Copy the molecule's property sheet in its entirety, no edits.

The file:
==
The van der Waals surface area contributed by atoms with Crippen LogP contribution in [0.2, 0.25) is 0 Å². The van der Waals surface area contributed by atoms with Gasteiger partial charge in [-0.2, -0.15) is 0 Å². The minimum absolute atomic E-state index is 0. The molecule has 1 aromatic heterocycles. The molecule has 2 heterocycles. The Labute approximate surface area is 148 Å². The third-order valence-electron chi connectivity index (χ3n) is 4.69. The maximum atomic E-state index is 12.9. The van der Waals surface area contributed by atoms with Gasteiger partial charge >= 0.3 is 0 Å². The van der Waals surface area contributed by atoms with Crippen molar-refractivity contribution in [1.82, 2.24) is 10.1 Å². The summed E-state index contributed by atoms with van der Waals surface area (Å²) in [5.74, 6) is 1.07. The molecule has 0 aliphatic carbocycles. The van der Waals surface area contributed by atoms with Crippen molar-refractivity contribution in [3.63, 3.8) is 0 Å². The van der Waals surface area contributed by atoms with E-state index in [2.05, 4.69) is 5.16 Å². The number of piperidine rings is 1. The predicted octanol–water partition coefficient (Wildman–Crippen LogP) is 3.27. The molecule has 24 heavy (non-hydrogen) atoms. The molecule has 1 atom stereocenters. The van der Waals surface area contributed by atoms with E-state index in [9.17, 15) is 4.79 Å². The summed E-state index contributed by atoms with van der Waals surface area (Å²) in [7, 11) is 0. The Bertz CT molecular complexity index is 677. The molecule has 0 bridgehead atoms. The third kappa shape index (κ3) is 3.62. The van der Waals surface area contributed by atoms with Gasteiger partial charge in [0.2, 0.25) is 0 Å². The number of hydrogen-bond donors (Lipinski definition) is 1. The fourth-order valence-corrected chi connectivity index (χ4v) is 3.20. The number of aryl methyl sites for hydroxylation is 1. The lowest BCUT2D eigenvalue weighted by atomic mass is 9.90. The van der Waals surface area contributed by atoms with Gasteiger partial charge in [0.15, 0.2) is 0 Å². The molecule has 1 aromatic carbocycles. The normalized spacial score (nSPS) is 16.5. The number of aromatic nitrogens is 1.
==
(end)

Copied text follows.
The van der Waals surface area contributed by atoms with Crippen LogP contribution in [0.2, 0.25) is 0 Å². The van der Waals surface area contributed by atoms with Gasteiger partial charge in [-0.2, -0.15) is 0 Å². The minimum absolute atomic E-state index is 0. The molecule has 1 aromatic heterocycles. The molecule has 2 heterocycles. The Labute approximate surface area is 148 Å². The third-order valence-electron chi connectivity index (χ3n) is 4.69. The maximum atomic E-state index is 12.9. The van der Waals surface area contributed by atoms with Gasteiger partial charge >= 0.3 is 0 Å². The van der Waals surface area contributed by atoms with Crippen molar-refractivity contribution in [1.82, 2.24) is 10.1 Å². The summed E-state index contributed by atoms with van der Waals surface area (Å²) in [5.74, 6) is 1.07. The molecule has 0 aliphatic carbocycles. The van der Waals surface area contributed by atoms with Crippen molar-refractivity contribution in [3.63, 3.8) is 0 Å². The van der Waals surface area contributed by atoms with E-state index in [2.05, 4.69) is 5.16 Å². The number of piperidine rings is 1. The predicted octanol–water partition coefficient (Wildman–Crippen LogP) is 3.27. The molecule has 24 heavy (non-hydrogen) atoms. The molecule has 1 atom stereocenters. The van der Waals surface area contributed by atoms with E-state index in [9.17, 15) is 4.79 Å². The summed E-state index contributed by atoms with van der Waals surface area (Å²) in [7, 11) is 0. The Bertz CT molecular complexity index is 677. The molecule has 0 bridgehead atoms. The third kappa shape index (κ3) is 3.62. The van der Waals surface area contributed by atoms with Gasteiger partial charge in [0.2, 0.25) is 0 Å². The number of hydrogen-bond donors (Lipinski definition) is 1. The fourth-order valence-corrected chi connectivity index (χ4v) is 3.20. The number of aryl methyl sites for hydroxylation is 1. The lowest BCUT2D eigenvalue weighted by atomic mass is 9.90. The van der Waals surface area contributed by atoms with Gasteiger partial charge in [0.15, 0.2) is 0 Å². The molecule has 1 aromatic carbocycles. The normalized spacial score (nSPS) is 16.5. The number of aromatic nitrogens is 1.